- As athletes paraded through the opening ceremony of the Pyeongchang Winter Olympics on Friday, an unidentified actor hacked the organizing committee's servers, reports Yonhap News. The attack caused a "malfunction of the internet protocol televisions," so the committee shut down the servers — which also shut down the PyeongChang 2018 website — to prevent additional damage. The site was back online Saturday morning.
- The attack was not the only security event marring the opening week of the games. McAfee found "expanded capabilities" relating to the Gold Dragon fileless attacks targeting organizations associated with the Pyeongchang Olympics, according to a company announcement.
- The new variant of the malware allows it to profile a targeted system and send the results to a control server. The initial PowerShell implant only had "basic data-gathering capabilities" to identify victims and set more malware on them.
The Winter Games this year are especially dangerous from a cybersecurity standpoint.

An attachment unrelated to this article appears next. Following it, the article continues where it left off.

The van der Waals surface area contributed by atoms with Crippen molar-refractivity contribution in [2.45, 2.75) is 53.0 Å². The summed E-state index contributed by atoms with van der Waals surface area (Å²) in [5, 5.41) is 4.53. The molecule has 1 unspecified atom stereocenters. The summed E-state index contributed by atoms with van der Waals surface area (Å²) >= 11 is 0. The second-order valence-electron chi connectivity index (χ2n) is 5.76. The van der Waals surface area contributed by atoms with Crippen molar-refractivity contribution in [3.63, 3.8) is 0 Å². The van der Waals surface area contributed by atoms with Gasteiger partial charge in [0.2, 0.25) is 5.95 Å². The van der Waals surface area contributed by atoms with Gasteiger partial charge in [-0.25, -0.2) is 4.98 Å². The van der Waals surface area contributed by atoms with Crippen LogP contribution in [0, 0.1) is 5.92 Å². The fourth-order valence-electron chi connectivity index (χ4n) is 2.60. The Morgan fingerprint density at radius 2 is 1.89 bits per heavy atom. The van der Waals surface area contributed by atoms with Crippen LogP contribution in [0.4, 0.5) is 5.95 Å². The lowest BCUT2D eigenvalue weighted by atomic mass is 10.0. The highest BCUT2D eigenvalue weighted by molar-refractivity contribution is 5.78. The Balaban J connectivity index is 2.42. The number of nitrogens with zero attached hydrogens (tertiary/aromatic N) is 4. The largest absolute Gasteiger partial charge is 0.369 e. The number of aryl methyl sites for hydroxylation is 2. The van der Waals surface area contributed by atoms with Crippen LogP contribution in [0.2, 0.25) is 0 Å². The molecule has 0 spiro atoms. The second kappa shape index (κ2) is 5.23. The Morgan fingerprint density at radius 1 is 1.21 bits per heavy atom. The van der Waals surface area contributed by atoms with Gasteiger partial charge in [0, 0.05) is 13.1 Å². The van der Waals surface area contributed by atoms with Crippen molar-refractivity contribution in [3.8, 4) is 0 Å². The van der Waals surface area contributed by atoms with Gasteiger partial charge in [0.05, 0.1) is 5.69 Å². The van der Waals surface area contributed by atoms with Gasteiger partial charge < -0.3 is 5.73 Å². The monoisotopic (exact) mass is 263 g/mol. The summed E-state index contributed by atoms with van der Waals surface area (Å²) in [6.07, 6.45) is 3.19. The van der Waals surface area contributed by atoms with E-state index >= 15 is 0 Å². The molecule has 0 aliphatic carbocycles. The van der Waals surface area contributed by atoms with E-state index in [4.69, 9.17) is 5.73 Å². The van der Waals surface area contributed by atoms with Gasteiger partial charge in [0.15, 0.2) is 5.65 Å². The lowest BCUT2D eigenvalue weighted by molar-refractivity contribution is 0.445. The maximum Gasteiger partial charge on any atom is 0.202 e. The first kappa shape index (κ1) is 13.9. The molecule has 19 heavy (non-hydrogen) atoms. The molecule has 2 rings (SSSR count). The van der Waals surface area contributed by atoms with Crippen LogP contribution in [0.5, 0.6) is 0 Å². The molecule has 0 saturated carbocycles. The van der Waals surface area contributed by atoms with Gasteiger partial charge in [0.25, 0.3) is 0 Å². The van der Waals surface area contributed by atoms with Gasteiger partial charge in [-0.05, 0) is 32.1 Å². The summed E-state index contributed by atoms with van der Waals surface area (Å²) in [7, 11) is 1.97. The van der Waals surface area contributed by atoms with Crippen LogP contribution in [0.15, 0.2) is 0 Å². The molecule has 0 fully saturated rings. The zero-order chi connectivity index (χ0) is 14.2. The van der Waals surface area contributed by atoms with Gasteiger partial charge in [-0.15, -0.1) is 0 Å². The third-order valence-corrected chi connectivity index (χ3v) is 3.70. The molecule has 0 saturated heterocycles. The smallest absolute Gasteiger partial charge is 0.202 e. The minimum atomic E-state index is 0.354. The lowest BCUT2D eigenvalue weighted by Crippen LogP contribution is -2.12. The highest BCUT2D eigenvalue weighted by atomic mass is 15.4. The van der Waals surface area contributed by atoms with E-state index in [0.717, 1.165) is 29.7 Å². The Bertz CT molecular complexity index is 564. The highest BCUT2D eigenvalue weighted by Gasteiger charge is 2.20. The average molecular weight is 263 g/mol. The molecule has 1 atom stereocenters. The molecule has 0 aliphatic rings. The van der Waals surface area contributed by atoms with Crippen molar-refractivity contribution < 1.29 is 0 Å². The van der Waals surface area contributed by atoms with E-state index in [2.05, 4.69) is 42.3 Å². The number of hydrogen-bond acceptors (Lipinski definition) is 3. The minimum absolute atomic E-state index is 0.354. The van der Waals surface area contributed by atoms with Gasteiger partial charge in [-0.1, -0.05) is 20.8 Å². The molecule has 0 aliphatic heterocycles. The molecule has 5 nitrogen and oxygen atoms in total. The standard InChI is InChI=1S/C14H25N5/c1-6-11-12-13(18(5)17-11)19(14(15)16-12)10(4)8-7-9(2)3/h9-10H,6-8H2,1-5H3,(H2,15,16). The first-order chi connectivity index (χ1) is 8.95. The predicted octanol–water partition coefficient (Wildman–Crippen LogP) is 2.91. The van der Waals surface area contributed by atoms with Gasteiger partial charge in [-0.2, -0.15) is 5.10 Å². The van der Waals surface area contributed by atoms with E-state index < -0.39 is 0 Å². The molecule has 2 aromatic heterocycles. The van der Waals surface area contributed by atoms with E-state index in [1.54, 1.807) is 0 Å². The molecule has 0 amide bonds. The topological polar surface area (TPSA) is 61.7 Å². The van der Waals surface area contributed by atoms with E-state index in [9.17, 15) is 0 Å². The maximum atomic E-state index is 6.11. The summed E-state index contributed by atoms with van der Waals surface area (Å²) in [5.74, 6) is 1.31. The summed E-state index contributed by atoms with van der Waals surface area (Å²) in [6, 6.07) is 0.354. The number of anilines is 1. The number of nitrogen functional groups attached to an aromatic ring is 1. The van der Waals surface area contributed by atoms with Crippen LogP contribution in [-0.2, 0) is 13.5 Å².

Geopolitical tensions within the Korean peninsula and from other foreign actors such as Russia have many security experts on edge. And the conglomeration of disparate IT systems temporarily set up by the Olympics committee, its partners and sponsors and other visiting organizations have created a broad swathe of potentially exploitable endpoints for malicious actors.
McAfee first discovered the Gold Dragon malware in late December and disclosed it in early January. The company now believes that the implant "is the second-stage payload in the Olympics attack that [McAfee's] ATR discovered January 6."
The facelessness of cyberattacks can be frustrating point for the event's organizers, and attributing the Gold Dragon and server attacks to specific actors will be a nearly impossible feat for the IOC. McAfee has posited that Gold Dragon's complexity and rapid deployment are hallmarks of a nation-state actor, but even if the culprit is found it could take months or years.
In the meantime, the organizers and organizations affiliated with Pyeongchang still have a lot of work ahead of them over the next few weeks.
"It is clear attacks are ongoing and are likely to continue throughout the duration of the games. What is yet to be determined is if actors are working simply to gain disruption or if their motives are greater," according to McAfee, in a statement provided to CIO Dive.
The real impact of these malware campaigns and other attacks may take months to fully realize. Visitors in Pyeonchang should remember to follow best security practices, especially not bringing company devices to the games and connecting to potentially vulnerable or compromised networks.